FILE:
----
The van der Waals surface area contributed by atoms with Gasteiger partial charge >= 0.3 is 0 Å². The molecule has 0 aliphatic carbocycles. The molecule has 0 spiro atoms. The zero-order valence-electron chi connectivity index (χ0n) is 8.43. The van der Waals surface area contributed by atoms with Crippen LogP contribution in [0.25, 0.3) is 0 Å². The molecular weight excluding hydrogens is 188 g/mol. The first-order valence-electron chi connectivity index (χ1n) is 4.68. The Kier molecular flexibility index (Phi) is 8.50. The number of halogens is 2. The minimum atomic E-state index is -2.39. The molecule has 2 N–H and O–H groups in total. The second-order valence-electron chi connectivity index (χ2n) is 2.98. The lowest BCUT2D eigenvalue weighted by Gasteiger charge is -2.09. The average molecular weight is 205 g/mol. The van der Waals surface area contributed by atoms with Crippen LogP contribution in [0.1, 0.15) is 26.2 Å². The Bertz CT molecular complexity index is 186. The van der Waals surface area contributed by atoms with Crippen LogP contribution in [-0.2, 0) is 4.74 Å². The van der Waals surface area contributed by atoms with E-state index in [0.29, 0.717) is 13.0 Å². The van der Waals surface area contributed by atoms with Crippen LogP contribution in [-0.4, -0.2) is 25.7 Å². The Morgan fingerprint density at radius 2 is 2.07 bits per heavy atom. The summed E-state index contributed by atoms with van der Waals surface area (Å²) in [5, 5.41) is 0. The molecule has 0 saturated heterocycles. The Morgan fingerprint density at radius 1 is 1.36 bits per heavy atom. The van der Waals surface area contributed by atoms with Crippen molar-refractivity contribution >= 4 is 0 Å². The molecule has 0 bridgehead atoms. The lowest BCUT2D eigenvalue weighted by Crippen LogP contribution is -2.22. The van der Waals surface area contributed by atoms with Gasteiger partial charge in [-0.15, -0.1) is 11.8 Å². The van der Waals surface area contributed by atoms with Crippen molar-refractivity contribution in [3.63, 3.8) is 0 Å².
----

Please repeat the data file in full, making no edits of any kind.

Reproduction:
The van der Waals surface area contributed by atoms with Gasteiger partial charge >= 0.3 is 0 Å². The molecule has 0 aliphatic carbocycles. The molecule has 0 spiro atoms. The zero-order valence-electron chi connectivity index (χ0n) is 8.43. The van der Waals surface area contributed by atoms with Crippen LogP contribution in [0.25, 0.3) is 0 Å². The molecular weight excluding hydrogens is 188 g/mol. The first-order valence-electron chi connectivity index (χ1n) is 4.68. The Kier molecular flexibility index (Phi) is 8.50. The number of halogens is 2. The minimum atomic E-state index is -2.39. The molecule has 2 N–H and O–H groups in total. The second-order valence-electron chi connectivity index (χ2n) is 2.98. The lowest BCUT2D eigenvalue weighted by Gasteiger charge is -2.09. The average molecular weight is 205 g/mol. The van der Waals surface area contributed by atoms with Crippen LogP contribution in [0.1, 0.15) is 26.2 Å². The Bertz CT molecular complexity index is 186. The van der Waals surface area contributed by atoms with Crippen LogP contribution in [-0.2, 0) is 4.74 Å². The van der Waals surface area contributed by atoms with E-state index in [0.29, 0.717) is 13.0 Å². The van der Waals surface area contributed by atoms with Crippen LogP contribution in [-0.4, -0.2) is 25.7 Å². The Morgan fingerprint density at radius 2 is 2.07 bits per heavy atom. The summed E-state index contributed by atoms with van der Waals surface area (Å²) in [5, 5.41) is 0. The molecule has 0 saturated heterocycles. The Morgan fingerprint density at radius 1 is 1.36 bits per heavy atom. The van der Waals surface area contributed by atoms with Crippen molar-refractivity contribution >= 4 is 0 Å². The molecule has 0 bridgehead atoms. The lowest BCUT2D eigenvalue weighted by Crippen LogP contribution is -2.22. The van der Waals surface area contributed by atoms with Gasteiger partial charge in [-0.15, -0.1) is 11.8 Å². The van der Waals surface area contributed by atoms with Crippen molar-refractivity contribution in [3.63, 3.8) is 0 Å².